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US Army Corps of Engineers
Mississippi Valley Division

Rock Island District Forestry

The Hydrogeomorphic Method (HGM) is a three-stage process to identify ecosystem restoration and management options. This process provides the ability to determine what a sustainable "desired future condition" can be in large river floodplains. HGM evaluations are based on

  1. Information on geomorphology, soils, topography, and hydrology to determine type, distribution, and sustaining ecological processes of Presettlement communities
  2. A desire to emulate natural water regimes and natural vegetation communities where possible
  3. An understanding of local and regional land use changes
  4. Incorporation of state-of-the-art scientific knowledge of wetland/floodplain ecological processes and key plant and animal species
  5. Recognition of the desire for multiple uses

The three stages of HGM are first, to determine the historic condition and ecological processes of an area and its surrounding landscapes; second, determine alterations in hydrological condition, topography, vegetation community structure and distribution, and resource availability to key fish and wildlife species; and third, to identify options and approaches to restore specific habitats and ecological conditions. (Heitmeyer, M.E. 2007. Feasibility Investigation: Hydrogeomorphic Modeling and Analyses Upper Mississippi River System Floodplain. U.S. Army Corps of Engineers Report. West Alton, MO.)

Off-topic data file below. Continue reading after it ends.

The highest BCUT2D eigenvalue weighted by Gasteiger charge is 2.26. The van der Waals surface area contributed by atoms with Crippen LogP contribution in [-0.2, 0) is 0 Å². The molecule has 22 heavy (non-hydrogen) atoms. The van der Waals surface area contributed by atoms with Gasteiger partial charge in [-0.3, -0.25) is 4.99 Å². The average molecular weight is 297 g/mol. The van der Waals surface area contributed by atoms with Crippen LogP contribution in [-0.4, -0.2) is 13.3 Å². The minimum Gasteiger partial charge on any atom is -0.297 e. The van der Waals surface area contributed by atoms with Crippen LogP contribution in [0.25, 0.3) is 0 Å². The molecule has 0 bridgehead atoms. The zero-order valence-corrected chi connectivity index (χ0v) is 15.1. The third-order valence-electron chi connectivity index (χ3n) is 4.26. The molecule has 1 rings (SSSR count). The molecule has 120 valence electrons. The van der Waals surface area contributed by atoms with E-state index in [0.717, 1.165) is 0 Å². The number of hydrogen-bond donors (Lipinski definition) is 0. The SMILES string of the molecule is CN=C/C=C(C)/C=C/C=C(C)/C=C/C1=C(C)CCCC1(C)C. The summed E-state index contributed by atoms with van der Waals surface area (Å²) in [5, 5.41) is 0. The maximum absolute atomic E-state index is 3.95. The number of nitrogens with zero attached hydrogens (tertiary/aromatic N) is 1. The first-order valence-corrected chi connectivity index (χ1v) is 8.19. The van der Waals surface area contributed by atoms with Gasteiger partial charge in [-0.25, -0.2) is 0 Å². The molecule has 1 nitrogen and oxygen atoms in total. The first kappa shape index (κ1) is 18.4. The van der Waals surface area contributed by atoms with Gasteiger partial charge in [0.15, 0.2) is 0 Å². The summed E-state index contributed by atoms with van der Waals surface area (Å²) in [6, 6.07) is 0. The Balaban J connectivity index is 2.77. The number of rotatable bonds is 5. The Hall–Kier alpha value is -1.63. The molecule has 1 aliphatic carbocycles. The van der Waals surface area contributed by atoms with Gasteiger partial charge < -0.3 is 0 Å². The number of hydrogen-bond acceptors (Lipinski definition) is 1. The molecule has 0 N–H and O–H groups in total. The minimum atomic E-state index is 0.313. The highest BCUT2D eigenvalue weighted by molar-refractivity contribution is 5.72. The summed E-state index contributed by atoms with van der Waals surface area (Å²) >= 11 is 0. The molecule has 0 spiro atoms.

Rock Island HGM's

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The Hydrogeomorphic Method (HGM) is a three-stage process to identify ecosystem restoration and management options.  A major benefit is the ability to determine what a sustainable "desired future condition" can be in large river floodplains.  HGM evaluations are based on 1) information on geomorphology, soils, topography, and hydrology to determine type, distribution, and sustaining ecological processes of Presettlement communities; 2) a desire to emulate natural water regimes and natural vegetation communities where possible; 3) an understanding of local and regional land use changes; 4) incorporation of state-of-the-art scientific knowledge of wetland/floodplain ecological processes and key plant and animal species; and 5) recognition of the desire for multiple uses.  The three-stages of HGM are:  first, to determine the historic condition and ecological processes of an area and its surrounding landscapes; second, determine alterations in hydrological condition, topography, vegetation community structure and distribution, and resource availability to key fish and wildlife species; and third, to identify options and approaches to restore specific habitats and ecological conditions.  (Heitmeyer, M.E. 2007. Feasibility Investigation: Hydrogeomorphic Modeling and Analyses Upper Mississippi River System Floodplain. U.S. Army Corps of Engineers Report. West Alton, MO.)

This report assesses the feasibility of conducting a Hydrogeomorphic Method (HGM) evaluation of ecosystem restoration and management options for the Upper Mississippi River System (UMRS).